It all starts in the context of apartheid, a framework of forced segregation. By 1985 a significant divestment movement throughout the world had begun placing pressure on investors to disinvest from South Africa. The global community was in a strong reactionary phase to the apartheid regime. And in Durban South Africa a small pocket of white resistance was making itself heard within the global community of punk rock.

Positioning themselves as anarchists against the discrimination of fellow men, Powerage sang out against apartheid, but more so than that against discrimination. For it is the plight of the punk rocker to be discriminated unjustly against for their modes of dress, musical taste, and beliefs about “the system”. And it is in this judgement from “civil” society that a connection of unity can be made between an estranged group of white punks in Durban to those suffering from the oppressions of apartheid mandate. In a recent conversation with Ampie Omo trombonist of monkee punk band BOO! A similar notion came up 17 years after the end of Apartheid with small communities fighting for their identities - the right to keep their languages and customs alive. What he said was that (although I do believe he was references an earlier conversation had with Chris Chameleon) all these communities are fighting the same struggle, the struggle for their own identity, and while their identities, languages and customs may be different, they are fighting against the same concept. Afrikaans, Pedi, Tswana. And they must unite in order to conquer.

While the struggle during apartheid was seemingly different, it was a fight for citizenship and recognition, to be part of a larger whole. The irony, it seems, is that now that apartheid has ended small cultural groups are becoming estranged from their cultural heritage’s and are being forced to become part of the global community. To be educated in English, to believe with all their might in consumerism, and the goodness of monetary wealth. They are controlled by large scale border controls. They have passports instead of pass books. We all have passports. We are all stuck in a global apartheid. But the oppressor is faceless, it has become a system of laws and regulations – hedged by corporates with their own wealth in mind and the well-being of those enslaved during colonialism has become a situation of adapt or die. And the punks still sing out. The fools of modern society, except that nobody is listening or laughing. Their ears and eyes blind folded and deafened by media and songs about Jimmy Choos and lady lumps. If only Plato could see his golden lie in action today.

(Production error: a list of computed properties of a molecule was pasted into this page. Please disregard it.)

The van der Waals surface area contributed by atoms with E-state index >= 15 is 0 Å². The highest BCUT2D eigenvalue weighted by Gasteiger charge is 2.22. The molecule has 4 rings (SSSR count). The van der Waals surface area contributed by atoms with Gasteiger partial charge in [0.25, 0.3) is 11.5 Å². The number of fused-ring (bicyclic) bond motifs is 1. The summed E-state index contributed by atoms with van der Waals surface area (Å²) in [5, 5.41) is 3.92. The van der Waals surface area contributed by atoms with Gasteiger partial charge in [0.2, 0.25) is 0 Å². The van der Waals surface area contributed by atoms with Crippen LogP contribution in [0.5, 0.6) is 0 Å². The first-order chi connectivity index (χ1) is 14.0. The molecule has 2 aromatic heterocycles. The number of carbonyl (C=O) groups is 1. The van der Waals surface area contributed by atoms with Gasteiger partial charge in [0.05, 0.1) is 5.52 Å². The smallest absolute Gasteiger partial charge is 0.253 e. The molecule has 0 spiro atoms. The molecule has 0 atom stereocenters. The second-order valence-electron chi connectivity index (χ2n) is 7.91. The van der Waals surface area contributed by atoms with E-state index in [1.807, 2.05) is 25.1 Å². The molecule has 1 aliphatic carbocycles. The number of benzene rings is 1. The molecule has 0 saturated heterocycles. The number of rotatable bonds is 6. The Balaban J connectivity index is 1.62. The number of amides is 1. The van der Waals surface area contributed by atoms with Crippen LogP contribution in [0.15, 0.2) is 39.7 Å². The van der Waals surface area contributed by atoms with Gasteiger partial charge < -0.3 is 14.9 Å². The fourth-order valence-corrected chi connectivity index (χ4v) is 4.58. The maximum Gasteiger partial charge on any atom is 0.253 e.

While the hatred bred in apartheid between whites and blacks in South Africa keeps them living in the past, blind to the larger injustices of the world. The new regime of neo-liberalism spreads its blind octopussy tentacles and segregates the world into first and third, richer and poorer. Better off and worse. And the words written in 1985 by a group of anarchist punks still speak true “We as a band stand against any discrimination of fellow man, we believe that everyone should live in a state of equality, no matter of race, religion, wealth, music and way of dress. We therefore stand against any law that denies a person equality, their human rights. We strongly oppose the laws regarding Apartheid in our country.” Except that now it is the global apartheid to which we can refer.  

Friday, March 23, 2012

John Wayne

I have not told you a story in a long while.. But that silence has ended, so you can bask in the glory of The Bone Collectors.

It all starts an a long drive in the early morning out of Cape Town towards an unknown location. We come to a cross roads, Rawsonville to the right, Slanghoek to the left. We go right. I am travelling with Ken Bullen-Smith of The Bone Collectors, he pulls out a cleaver and waves it emphatically as The Clash spew punk out the radio. People are going to be shot. In the nicest possible way. Well that depends on if "the nicest possible way" means standing in the blazing sun for hours, and made to play fascist killing instruments in an imaginary fashion. Anyway ...I present to you some sneak peaks and behind the scene shots of the this epic sax driven gypsy blues conglomerates soon to be released music video for their track John Wayne.